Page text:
Paving the way for the Voyager encounters, Pioneer 10 and 11 flew through the Jovian system in 1973 and 1974, respectively. They carried extensive particle and fields instruments, but due to the fact that they were spin stabilized, they did not carry cameras. However, one instrument, the Imaging Photopolarimeter, was capable of producing crude, 6-bit images in red and blue channels by scanning pixel by pixel, line by line as the spacecraft spun, slowly buiding an image. This worked pretty well for producing images of Jupiter's cloudtops, but the ability to image the moons of Jupiter was very limited. However, the Pioneers were able to produce the best images to date of these worlds, showing mottled albedo features that tantalized scientists. Pioneer 10 would have gotten a pretty good shot of Io, but unfortunately radiation effects prevented this. It did detect an ionosphere around Io, but this was detected through radio occultation. Pioneer 11 headed to Saturn, where it had a very successful encounter. However, when it reached Titan, a lot of data was lost due to the fact that Saturn was rapidly heading into solar conjunction. The images show the hemispheric brightness difference, the orange cloudtops, and little else (Titan alternately is brighter in its northern and southern hemispheres). It was a surprise that no other features in the clouds showed up, for we didn't know just how thick the clouds would prove.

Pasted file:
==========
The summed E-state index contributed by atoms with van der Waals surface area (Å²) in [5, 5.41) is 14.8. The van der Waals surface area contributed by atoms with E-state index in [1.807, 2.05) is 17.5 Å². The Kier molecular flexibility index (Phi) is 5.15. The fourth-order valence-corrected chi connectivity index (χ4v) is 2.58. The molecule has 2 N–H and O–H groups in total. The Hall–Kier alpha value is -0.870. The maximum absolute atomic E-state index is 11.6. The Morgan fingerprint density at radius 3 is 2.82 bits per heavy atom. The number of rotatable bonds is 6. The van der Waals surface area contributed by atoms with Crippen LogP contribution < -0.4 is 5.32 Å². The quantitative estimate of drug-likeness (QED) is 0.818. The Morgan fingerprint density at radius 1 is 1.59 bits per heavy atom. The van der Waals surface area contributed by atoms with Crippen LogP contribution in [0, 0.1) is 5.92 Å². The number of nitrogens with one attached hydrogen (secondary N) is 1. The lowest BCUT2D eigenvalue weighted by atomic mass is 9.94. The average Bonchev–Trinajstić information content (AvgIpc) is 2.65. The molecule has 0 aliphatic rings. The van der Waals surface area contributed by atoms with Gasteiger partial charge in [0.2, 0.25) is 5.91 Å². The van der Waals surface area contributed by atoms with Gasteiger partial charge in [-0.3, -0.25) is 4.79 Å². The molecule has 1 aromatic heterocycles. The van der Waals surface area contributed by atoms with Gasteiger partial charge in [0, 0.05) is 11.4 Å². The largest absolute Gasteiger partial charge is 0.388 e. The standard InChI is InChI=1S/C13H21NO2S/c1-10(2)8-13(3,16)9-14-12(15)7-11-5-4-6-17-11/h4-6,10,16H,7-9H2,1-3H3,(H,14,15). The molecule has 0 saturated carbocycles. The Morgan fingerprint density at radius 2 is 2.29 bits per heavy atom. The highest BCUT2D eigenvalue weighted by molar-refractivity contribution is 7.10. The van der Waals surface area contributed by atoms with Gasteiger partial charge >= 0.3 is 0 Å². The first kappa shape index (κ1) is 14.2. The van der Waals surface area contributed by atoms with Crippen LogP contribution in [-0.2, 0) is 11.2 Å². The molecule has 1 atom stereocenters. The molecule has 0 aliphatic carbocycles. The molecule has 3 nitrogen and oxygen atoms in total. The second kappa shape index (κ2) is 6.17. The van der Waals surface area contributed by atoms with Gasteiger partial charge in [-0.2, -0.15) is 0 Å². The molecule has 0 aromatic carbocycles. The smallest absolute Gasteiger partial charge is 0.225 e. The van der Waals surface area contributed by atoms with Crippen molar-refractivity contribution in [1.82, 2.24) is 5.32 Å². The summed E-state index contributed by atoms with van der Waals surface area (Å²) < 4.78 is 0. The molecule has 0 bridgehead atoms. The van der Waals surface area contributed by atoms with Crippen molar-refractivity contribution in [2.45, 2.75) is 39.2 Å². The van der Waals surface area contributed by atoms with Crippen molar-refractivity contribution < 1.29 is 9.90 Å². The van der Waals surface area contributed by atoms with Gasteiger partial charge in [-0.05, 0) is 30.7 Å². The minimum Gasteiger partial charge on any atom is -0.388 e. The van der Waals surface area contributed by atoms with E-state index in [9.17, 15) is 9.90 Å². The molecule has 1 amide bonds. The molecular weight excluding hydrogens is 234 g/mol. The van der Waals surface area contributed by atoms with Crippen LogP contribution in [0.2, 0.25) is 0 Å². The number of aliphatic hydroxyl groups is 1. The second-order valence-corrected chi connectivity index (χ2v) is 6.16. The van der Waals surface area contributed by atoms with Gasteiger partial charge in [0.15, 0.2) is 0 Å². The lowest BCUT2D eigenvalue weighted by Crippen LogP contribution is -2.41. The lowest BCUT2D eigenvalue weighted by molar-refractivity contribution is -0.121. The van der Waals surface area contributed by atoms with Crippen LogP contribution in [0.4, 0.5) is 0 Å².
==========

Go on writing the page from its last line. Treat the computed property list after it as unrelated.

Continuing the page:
Above are the best views of the Galileans and Titan. From left to right are Io, Europa, Ganymede, Callisto, and Titan. Some research was done using Pioneer images in the 1980s due to the fact that they had a red channel (the closest thing Voyager has is an orange filter). I would like to track down the original digital data for the Io image - if it were cleaned up, perhaps it could be used to look for change in albedo features compared to the Voyager 1979 images. This view shows it looking down on the north pole.
These views show these planet-sized moons on the edge of becoming worlds to us - these images made us wonder, but yielded few secrets.